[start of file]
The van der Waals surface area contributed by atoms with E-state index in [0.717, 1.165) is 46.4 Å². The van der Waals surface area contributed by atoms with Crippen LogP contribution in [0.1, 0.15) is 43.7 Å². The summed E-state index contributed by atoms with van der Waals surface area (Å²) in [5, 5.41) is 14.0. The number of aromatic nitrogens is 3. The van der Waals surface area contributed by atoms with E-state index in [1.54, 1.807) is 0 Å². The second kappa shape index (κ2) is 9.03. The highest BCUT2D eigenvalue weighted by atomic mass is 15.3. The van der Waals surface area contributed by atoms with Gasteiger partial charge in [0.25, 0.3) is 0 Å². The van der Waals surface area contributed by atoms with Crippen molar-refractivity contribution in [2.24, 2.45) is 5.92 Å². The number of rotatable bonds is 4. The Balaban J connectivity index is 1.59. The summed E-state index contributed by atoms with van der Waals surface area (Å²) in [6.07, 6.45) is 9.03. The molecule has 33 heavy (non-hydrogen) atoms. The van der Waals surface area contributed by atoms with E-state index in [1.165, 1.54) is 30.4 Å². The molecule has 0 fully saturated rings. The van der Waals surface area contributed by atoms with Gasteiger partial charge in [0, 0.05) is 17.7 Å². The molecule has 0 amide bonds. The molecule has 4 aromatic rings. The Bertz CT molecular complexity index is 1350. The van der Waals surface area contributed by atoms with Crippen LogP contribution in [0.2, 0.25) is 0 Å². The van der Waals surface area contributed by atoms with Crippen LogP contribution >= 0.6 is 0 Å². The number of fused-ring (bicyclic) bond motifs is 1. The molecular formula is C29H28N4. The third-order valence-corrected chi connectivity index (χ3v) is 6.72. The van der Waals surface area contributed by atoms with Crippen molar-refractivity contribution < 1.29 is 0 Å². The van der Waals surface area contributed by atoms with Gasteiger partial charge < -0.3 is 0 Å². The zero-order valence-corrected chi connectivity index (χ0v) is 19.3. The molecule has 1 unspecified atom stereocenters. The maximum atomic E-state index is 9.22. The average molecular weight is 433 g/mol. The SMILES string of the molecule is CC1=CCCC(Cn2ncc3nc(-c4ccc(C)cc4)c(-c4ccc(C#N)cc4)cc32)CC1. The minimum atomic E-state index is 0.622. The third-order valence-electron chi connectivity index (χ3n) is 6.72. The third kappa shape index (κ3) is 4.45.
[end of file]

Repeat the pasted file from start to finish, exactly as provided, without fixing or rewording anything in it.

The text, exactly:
The van der Waals surface area contributed by atoms with E-state index in [0.717, 1.165) is 46.4 Å². The van der Waals surface area contributed by atoms with Crippen LogP contribution in [0.1, 0.15) is 43.7 Å². The summed E-state index contributed by atoms with van der Waals surface area (Å²) in [5, 5.41) is 14.0. The number of aromatic nitrogens is 3. The van der Waals surface area contributed by atoms with E-state index in [1.54, 1.807) is 0 Å². The second kappa shape index (κ2) is 9.03. The highest BCUT2D eigenvalue weighted by atomic mass is 15.3. The van der Waals surface area contributed by atoms with Gasteiger partial charge in [0.25, 0.3) is 0 Å². The van der Waals surface area contributed by atoms with Crippen molar-refractivity contribution in [2.24, 2.45) is 5.92 Å². The number of rotatable bonds is 4. The Balaban J connectivity index is 1.59. The summed E-state index contributed by atoms with van der Waals surface area (Å²) in [6.07, 6.45) is 9.03. The molecule has 33 heavy (non-hydrogen) atoms. The van der Waals surface area contributed by atoms with E-state index in [1.165, 1.54) is 30.4 Å². The molecule has 0 fully saturated rings. The van der Waals surface area contributed by atoms with Gasteiger partial charge in [0, 0.05) is 17.7 Å². The molecule has 0 amide bonds. The molecule has 4 aromatic rings. The Bertz CT molecular complexity index is 1350. The van der Waals surface area contributed by atoms with Crippen LogP contribution in [0.2, 0.25) is 0 Å². The van der Waals surface area contributed by atoms with Crippen LogP contribution >= 0.6 is 0 Å². The number of fused-ring (bicyclic) bond motifs is 1. The molecular formula is C29H28N4. The third-order valence-corrected chi connectivity index (χ3v) is 6.72. The van der Waals surface area contributed by atoms with Crippen molar-refractivity contribution < 1.29 is 0 Å². The van der Waals surface area contributed by atoms with Gasteiger partial charge < -0.3 is 0 Å². The zero-order valence-corrected chi connectivity index (χ0v) is 19.3. The molecule has 1 unspecified atom stereocenters. The maximum atomic E-state index is 9.22. The average molecular weight is 433 g/mol. The SMILES string of the molecule is CC1=CCCC(Cn2ncc3nc(-c4ccc(C)cc4)c(-c4ccc(C#N)cc4)cc32)CC1. The minimum atomic E-state index is 0.622. The third-order valence-electron chi connectivity index (χ3n) is 6.72. The third kappa shape index (κ3) is 4.45.